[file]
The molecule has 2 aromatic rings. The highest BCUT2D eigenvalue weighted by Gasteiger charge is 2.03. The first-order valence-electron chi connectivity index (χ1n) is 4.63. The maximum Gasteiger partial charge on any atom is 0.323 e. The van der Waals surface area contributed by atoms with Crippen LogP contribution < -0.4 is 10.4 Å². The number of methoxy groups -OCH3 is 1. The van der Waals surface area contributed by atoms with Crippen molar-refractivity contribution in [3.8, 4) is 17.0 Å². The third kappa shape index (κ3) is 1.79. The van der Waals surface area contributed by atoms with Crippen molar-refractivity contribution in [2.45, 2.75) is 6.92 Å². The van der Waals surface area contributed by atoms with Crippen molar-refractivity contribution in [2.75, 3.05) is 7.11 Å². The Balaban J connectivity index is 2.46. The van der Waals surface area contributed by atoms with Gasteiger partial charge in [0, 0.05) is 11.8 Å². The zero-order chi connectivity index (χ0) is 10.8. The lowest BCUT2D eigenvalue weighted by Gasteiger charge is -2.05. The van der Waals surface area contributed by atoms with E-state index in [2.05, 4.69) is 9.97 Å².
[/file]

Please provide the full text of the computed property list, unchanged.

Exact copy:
The molecule has 2 aromatic rings. The highest BCUT2D eigenvalue weighted by Gasteiger charge is 2.03. The first-order valence-electron chi connectivity index (χ1n) is 4.63. The maximum Gasteiger partial charge on any atom is 0.323 e. The van der Waals surface area contributed by atoms with Crippen LogP contribution < -0.4 is 10.4 Å². The number of methoxy groups -OCH3 is 1. The van der Waals surface area contributed by atoms with Crippen molar-refractivity contribution in [3.8, 4) is 17.0 Å². The third kappa shape index (κ3) is 1.79. The van der Waals surface area contributed by atoms with Crippen molar-refractivity contribution in [2.45, 2.75) is 6.92 Å². The van der Waals surface area contributed by atoms with Crippen molar-refractivity contribution in [2.75, 3.05) is 7.11 Å². The Balaban J connectivity index is 2.46. The van der Waals surface area contributed by atoms with Gasteiger partial charge in [0, 0.05) is 11.8 Å². The zero-order chi connectivity index (χ0) is 10.8. The lowest BCUT2D eigenvalue weighted by Gasteiger charge is -2.05. The van der Waals surface area contributed by atoms with E-state index in [2.05, 4.69) is 9.97 Å².